Former Columbia standout Patrick Tapé decommitted from Duke, 247Sports reported Thursday, just nine days after the Charlotte, N.C. native reportedly chose Duke over Syracuse, USC and Ohio State, citing close proximity to his family.
But since this is STILL March, as Jon Rothstein has noted – one without a NCAA Tournament – now’s as good a time as ever for Ivy Hoops Online’s contributors to reflect back on our favorite moments for Ivies in the Big Dance.
This has been a week of tumultuous developments in the Ivy League, most of them sad and disappointing.
But there has been some good news from the league as well. Players of the Year have been announced: Paul Atkinson from Yale and AJ Brodeur from Penn on the men’s side, and the incomparable Bella Alarie from Princeton, for the third year in a row, on the women’s.
Alarie is the only Princeton player to have won the POY award three times and to be named a first-team All-Ivy player in all four years of her college career. She has been more than a once-in-a-generation player. She has achieved once-in-a-lifetime status.
Things have not calmed down after Tuesday afternoon’s bombshell announcement from the Ivy League and its eight presidents that this weekend’s Ivy League Tournaments were canceled, making the league the first conference to cancel tournament play.
The conference likes to refer to its tournament as Ivy Madness. To paraphrase Harvard senior Seth Towns, the 2018 Player of the Year, it’s more like Ivy Mayhem.
ITHACA, N.Y. – The Cornell Big Red put up a good fight, but the Princeton Tigers pulled away in the second half for a 69-50 victory, marking their 26th win of the season.
“I’m proud of them,” said Cornell coach Dayna Smith about her team. “I’m proud of the effort we played with today. We talked about worrying about us and what we can accomplish and execute, and we did that. Princeton is a phenomenal team. They’re going to do some great things down the stretch here.”
The Big Red (10-16, 3-11 Ivy) starting five consisted of all starters, and a sixth senior, Laura Bagwell-Katalinich, came off the bench. The six seniors combined for 48 of Cornell’s 50 points, as they got the majority of the minutes.
The final regular season game followed a great storyline. One of my favorite coaches spurred his team to its best offensive showing of the season, 60% shooting from the field, 64% from deep, five players in double figures and 85 points in a win. The problem for me is the favorite coach is Brian Earl, skipper of the Cornell Big Red, who masterminded a terrific game plan in the 85-82 Cornell victory.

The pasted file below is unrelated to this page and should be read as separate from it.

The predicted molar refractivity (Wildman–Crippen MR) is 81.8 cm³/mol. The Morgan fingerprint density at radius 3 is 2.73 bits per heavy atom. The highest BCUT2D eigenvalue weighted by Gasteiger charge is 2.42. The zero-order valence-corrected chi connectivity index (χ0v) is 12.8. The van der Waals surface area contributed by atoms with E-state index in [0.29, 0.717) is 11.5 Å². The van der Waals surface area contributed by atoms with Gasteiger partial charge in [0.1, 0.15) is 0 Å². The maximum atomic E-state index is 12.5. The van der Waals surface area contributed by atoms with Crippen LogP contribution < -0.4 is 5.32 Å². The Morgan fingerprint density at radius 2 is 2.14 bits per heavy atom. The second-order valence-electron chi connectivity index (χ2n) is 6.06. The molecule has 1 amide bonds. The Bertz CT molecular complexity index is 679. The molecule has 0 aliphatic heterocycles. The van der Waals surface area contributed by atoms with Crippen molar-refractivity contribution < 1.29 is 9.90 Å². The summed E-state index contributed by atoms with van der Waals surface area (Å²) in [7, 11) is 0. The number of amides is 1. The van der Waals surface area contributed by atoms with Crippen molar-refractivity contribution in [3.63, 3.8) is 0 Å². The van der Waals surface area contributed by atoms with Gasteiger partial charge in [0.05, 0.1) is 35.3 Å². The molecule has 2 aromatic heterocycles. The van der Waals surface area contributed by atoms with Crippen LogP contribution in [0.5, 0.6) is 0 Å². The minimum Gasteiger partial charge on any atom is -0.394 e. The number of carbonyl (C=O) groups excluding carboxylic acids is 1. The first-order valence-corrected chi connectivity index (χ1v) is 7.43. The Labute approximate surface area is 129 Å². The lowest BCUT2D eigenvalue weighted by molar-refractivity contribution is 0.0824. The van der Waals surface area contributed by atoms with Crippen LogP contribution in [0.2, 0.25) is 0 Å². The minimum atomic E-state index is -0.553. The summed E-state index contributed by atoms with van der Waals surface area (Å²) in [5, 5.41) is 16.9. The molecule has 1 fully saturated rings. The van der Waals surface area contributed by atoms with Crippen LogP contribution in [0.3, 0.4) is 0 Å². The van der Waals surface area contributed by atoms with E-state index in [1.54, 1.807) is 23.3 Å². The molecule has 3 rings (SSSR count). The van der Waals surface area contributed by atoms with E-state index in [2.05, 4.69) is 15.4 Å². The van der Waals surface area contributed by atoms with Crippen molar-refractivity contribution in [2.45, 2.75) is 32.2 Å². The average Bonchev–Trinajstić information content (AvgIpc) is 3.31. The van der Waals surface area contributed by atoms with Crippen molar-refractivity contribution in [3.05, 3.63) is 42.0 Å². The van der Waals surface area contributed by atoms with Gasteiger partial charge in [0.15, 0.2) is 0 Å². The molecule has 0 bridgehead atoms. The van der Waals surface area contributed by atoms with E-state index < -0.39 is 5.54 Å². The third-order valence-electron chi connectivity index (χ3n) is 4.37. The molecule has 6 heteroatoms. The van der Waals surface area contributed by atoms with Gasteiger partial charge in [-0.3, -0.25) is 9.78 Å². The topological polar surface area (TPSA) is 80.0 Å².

Although the Tigers mounted a heroic late comeback effort, make no mistake about it: This was a convincing and highly deserved win by the visitors from high above Cayuga’s waters.
For Tiger fans the highlight of the evening was the more emotional than usual senior night sendoff to three great Tigers: Richmond Aririguzoh, Jose Morales and Will Gladson.
The mood in Jadwin Gymnasium last evening as the Tigers squared off against the Columbia Lions was different than usual, almost subdued. Perhaps it was the miserable weather, or perhaps it was the prospect of a meaningless game against the cellar-dwelling Lions.
In reality, the distracted atmosphere in the building was the product of the minute-by-minute developing story of the nationwide spread of the coronavirus, which has now reached the east coast and central New Jersey.
NEW HAVEN – The hegemony over Princeton continues for Yale at John J. Lee Amphitheater.
The Elis defeated the Tigers, 66-63, Yale’s sixth straight win in the series. The win also marks the ninth home weekend sweep of Princeton and Penn. To put this into historical context, Penn leads the overall series by 151-82 and Princeton leads it now 150-84.
The Tigers claimed one of the four slots available in the Ivy League Tournament with a 71-49 thrashing of the Brown Bears in Providence last night. The key to the win was a signature defensive effort reminiscent of some of the best Tiger teams in the long and illustrious history of the program.
Princeton focused on the Bears’ formidable “Big Three” of Brandon Anderson, Zach Hunsaker and Tameneng Choh, holding the talented trio to a combined 33 points on 12-for-39 shooting from the field. No other Bear player scored more than six.
The game did not start out as a Tiger rout. Brown jumped out to a 5-0 early lead, but two Jaelin Llewellyn threes restored order after five minutes. Jerome Desrosiers and Drew Friberg came off the bench to spark a 9-0 Tiger surge giving the visitors an 18-10 lead with 10 minutes remaining in the opening period. Later, Desrosiers would feature prominently in a 13-0 Tiger run leading to a 40-28 halftime advantage.
Drew Friberg continued his hot streak in the second half. His long three at the 17:05 mark maintained the 12-point Tiger lead, but sparked a 14-0 run to put the game away. With eight minutes left and the score 56-33, Princeton coach Mitch Henderson was able to reach far down the bench.